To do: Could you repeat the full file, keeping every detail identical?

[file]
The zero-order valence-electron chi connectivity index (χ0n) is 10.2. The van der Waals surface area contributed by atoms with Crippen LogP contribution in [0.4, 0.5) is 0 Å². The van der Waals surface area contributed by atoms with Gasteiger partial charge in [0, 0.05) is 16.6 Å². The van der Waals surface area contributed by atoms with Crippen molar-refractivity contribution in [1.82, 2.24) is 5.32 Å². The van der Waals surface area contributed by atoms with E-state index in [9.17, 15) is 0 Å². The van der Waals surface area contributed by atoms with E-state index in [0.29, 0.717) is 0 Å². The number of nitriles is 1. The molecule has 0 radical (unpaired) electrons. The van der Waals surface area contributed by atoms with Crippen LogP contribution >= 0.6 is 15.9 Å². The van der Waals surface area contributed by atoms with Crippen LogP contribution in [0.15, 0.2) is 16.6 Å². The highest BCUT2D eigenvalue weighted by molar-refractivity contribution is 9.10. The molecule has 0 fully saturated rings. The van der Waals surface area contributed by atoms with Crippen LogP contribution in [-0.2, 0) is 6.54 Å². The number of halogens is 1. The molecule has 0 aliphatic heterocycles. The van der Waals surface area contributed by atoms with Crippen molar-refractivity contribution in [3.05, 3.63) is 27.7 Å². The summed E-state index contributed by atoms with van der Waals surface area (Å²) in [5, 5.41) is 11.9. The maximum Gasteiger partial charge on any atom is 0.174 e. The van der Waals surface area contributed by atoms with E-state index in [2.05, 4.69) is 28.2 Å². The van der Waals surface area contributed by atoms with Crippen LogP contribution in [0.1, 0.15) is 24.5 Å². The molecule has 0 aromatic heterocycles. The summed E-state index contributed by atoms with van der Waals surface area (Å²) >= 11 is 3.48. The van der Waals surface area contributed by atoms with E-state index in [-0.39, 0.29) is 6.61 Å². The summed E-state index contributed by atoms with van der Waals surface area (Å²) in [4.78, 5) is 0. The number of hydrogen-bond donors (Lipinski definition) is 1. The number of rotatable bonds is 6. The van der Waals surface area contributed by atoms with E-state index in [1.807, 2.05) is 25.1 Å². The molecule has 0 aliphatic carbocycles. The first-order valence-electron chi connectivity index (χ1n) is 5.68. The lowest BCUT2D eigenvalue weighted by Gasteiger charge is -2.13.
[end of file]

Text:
The zero-order valence-electron chi connectivity index (χ0n) is 10.2. The van der Waals surface area contributed by atoms with Crippen LogP contribution in [0.4, 0.5) is 0 Å². The van der Waals surface area contributed by atoms with Gasteiger partial charge in [0, 0.05) is 16.6 Å². The van der Waals surface area contributed by atoms with Crippen molar-refractivity contribution in [1.82, 2.24) is 5.32 Å². The van der Waals surface area contributed by atoms with E-state index in [9.17, 15) is 0 Å². The van der Waals surface area contributed by atoms with E-state index in [0.29, 0.717) is 0 Å². The number of nitriles is 1. The molecule has 0 radical (unpaired) electrons. The van der Waals surface area contributed by atoms with Crippen LogP contribution >= 0.6 is 15.9 Å². The van der Waals surface area contributed by atoms with Crippen LogP contribution in [0.15, 0.2) is 16.6 Å². The highest BCUT2D eigenvalue weighted by molar-refractivity contribution is 9.10. The molecule has 0 fully saturated rings. The van der Waals surface area contributed by atoms with Crippen LogP contribution in [-0.2, 0) is 6.54 Å². The number of halogens is 1. The molecule has 0 aliphatic heterocycles. The van der Waals surface area contributed by atoms with Crippen molar-refractivity contribution in [3.05, 3.63) is 27.7 Å². The summed E-state index contributed by atoms with van der Waals surface area (Å²) in [5, 5.41) is 11.9. The maximum Gasteiger partial charge on any atom is 0.174 e. The van der Waals surface area contributed by atoms with E-state index in [2.05, 4.69) is 28.2 Å². The van der Waals surface area contributed by atoms with Crippen LogP contribution in [0.1, 0.15) is 24.5 Å². The molecule has 0 aromatic heterocycles. The summed E-state index contributed by atoms with van der Waals surface area (Å²) >= 11 is 3.48. The van der Waals surface area contributed by atoms with E-state index in [-0.39, 0.29) is 6.61 Å². The summed E-state index contributed by atoms with van der Waals surface area (Å²) in [4.78, 5) is 0. The number of hydrogen-bond donors (Lipinski definition) is 1. The number of rotatable bonds is 6. The van der Waals surface area contributed by atoms with E-state index in [1.807, 2.05) is 25.1 Å². The molecule has 0 aliphatic carbocycles. The first-order valence-electron chi connectivity index (χ1n) is 5.68. The lowest BCUT2D eigenvalue weighted by Gasteiger charge is -2.13.